Secularists and progressives in Dhaka try to break a police barricade in January 2017 in a protest against the Islamization of school textbooks. (Photo by Stephan Uttom/ucanews.com)
A Bangladeshi government minister has trashed the latest U.S. State Department report on human rights in the country as baseless, but rights activists and church officials say the report sheds lights on worsening violations.
The Bangladesh 2017 Human Rights Report, published April 20, said the most significant issues included extrajudicial killings, torture, arbitrary or unlawful detentions and forced disappearances by security forces, restrictions on civil liberties including freedom of speech, the media and the activities of non-government organizations (NGOs).
The state has also failed to address a lack of freedom to participate in the political process or to curb corruption, violence and discrimination based on gender, religion, caste, tribe including indigenous persons, and sexual orientation, the report said.
Ain o Salish Kendra, a Dhaka-based rights group, recorded 162 cases of "crossfire" — a common euphemism used for arbitrary police shooting — in 2017. Another rights group, Odhikar, said 118 extrajudicial killings took place that year.
Human trafficking, workers' rights and child labor were among the most serious problems. Security forces enjoyed widespread impunity for abuses and limited measures were taken to investigate and prosecute cases of abuse and killings by security forces.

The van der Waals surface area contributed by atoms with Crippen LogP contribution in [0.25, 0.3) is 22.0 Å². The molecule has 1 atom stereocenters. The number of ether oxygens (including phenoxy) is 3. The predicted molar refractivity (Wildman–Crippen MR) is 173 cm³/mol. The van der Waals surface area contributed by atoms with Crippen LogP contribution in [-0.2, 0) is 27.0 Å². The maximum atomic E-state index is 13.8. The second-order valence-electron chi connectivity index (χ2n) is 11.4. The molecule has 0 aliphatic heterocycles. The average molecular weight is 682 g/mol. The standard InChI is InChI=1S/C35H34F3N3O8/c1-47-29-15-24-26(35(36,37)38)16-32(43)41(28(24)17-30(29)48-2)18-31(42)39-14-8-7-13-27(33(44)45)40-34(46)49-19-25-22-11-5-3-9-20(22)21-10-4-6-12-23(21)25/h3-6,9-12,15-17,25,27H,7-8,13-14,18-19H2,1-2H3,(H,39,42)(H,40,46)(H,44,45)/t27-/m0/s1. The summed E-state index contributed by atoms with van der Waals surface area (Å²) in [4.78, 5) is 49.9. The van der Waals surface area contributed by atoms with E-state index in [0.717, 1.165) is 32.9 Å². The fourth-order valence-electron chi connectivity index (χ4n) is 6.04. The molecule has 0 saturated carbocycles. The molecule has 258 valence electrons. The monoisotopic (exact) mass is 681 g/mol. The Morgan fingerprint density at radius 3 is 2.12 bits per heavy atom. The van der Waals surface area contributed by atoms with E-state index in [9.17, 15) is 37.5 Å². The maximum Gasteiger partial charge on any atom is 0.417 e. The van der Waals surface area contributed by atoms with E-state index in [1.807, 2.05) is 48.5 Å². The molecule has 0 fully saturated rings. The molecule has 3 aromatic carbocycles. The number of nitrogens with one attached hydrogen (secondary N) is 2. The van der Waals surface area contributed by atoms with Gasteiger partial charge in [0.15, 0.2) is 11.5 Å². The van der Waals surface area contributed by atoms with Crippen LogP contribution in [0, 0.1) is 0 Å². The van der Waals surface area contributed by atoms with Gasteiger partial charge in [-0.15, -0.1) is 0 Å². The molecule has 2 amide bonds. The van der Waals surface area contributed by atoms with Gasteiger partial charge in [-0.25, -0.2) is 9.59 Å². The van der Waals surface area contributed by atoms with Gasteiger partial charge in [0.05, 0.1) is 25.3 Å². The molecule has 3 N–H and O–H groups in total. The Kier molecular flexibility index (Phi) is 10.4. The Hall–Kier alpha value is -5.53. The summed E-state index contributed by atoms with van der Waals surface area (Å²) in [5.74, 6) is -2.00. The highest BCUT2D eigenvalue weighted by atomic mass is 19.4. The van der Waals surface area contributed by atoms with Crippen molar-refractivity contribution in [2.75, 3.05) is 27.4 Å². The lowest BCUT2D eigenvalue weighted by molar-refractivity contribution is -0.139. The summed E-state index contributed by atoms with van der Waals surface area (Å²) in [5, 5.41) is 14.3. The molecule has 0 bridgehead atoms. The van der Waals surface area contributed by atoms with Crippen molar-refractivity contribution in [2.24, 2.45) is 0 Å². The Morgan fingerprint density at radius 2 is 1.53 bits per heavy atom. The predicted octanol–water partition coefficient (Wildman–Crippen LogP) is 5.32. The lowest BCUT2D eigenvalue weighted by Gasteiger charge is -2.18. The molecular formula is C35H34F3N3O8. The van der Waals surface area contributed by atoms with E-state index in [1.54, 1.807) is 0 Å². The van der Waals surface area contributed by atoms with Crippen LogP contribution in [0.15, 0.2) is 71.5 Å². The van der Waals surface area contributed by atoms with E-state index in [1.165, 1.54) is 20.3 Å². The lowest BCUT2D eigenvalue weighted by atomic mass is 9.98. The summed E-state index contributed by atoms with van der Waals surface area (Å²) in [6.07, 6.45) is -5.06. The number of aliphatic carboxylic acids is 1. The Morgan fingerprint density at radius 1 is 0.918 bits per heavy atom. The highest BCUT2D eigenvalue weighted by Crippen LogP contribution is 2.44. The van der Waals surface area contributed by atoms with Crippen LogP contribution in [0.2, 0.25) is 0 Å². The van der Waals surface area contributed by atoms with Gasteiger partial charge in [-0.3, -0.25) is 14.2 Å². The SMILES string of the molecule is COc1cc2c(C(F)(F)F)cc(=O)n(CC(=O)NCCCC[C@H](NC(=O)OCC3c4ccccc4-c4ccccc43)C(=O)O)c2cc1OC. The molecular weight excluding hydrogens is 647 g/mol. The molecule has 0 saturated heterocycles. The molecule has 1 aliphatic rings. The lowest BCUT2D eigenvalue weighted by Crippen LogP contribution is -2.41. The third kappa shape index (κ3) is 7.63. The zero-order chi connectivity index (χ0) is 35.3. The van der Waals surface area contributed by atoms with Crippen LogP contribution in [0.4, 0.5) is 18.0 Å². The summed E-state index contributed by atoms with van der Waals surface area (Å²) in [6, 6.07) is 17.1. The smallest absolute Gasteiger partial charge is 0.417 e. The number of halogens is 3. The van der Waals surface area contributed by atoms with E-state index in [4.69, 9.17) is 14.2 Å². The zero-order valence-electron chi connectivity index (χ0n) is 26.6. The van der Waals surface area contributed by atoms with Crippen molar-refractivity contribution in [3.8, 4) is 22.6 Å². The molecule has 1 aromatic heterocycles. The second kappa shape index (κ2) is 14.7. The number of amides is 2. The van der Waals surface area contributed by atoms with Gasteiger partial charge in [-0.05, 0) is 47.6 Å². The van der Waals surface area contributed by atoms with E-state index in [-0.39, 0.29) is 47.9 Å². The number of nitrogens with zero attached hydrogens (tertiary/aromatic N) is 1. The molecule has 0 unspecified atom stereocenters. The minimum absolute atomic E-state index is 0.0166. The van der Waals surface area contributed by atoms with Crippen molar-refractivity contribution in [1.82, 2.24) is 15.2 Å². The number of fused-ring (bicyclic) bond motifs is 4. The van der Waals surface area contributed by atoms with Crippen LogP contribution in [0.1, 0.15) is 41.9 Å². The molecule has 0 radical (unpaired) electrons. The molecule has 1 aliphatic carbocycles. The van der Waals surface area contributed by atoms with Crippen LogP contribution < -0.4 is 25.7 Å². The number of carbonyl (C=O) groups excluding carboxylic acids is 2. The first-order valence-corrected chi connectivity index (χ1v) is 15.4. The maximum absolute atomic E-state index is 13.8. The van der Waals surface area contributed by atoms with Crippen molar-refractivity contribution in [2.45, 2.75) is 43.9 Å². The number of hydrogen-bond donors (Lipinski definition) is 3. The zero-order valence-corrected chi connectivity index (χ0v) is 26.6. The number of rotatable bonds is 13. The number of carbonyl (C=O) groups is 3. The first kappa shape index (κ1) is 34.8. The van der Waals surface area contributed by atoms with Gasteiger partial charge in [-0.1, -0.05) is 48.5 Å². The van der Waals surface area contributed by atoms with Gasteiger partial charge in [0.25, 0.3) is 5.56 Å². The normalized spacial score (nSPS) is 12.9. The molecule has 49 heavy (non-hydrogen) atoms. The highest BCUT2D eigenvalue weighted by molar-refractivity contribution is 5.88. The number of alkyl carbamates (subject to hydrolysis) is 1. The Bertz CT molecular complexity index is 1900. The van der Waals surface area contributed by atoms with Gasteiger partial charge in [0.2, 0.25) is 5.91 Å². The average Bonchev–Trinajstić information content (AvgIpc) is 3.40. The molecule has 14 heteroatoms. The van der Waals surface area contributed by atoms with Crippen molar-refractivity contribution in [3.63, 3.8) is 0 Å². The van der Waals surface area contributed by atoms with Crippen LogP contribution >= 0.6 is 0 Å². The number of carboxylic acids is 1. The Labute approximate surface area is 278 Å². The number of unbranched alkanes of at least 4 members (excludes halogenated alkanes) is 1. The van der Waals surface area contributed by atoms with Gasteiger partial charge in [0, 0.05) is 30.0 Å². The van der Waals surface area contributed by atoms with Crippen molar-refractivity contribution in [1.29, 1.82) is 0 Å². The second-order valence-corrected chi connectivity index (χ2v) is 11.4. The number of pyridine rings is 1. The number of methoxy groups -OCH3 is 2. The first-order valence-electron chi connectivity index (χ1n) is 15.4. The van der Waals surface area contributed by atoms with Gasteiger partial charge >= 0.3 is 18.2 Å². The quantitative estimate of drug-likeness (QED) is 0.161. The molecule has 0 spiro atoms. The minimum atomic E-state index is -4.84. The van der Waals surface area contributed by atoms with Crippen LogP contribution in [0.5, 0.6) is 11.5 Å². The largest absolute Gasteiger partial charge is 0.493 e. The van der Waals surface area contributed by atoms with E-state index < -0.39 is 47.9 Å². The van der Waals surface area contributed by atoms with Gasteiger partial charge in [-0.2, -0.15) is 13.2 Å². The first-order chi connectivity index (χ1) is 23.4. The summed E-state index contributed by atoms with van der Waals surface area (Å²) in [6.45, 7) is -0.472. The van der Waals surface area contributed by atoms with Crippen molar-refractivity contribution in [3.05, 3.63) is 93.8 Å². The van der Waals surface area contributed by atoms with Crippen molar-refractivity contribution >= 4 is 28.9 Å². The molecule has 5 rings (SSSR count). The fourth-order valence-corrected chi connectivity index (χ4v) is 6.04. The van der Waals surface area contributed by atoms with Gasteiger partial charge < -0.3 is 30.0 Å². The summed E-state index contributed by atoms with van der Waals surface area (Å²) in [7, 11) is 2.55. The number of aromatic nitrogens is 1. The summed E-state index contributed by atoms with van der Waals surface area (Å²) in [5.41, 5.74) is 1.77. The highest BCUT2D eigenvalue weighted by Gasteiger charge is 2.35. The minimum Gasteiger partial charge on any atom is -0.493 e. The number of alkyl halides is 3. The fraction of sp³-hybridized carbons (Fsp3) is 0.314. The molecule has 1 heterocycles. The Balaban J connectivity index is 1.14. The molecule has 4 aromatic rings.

Information Minister Hasanul Haq termed the report one-sided, unethical, baseless and fictitious.
"We reject the report as it was prepared without taking opinions, especially from the information, law and home ministries," Haq told reporters on April 22. "The government does not support extrajudicial killings and therefore action would be taken against those involved in such killings."
Father Anthony Sen, convener of the Justice and Peace Commission in Dinajpur Diocese, said the government is denying the facts for political interests.
"The government knows everything yet continues to deny as extrajudicial killings are mostly politically motivated. Restrictions on NGOs, freedom of speech, endemic corruption and abuses of human rights, especially those of minorities, are rampant," Father Sen told ucanews.com.
Nur Khan, a prominent rights advocate, said the government was lying about the report's findings.
"Denying crimes is a crime. Human rights violations continue unabated as security forces enjoy impunity. This culture of denial and impunity must end," Khan told ucanews.com.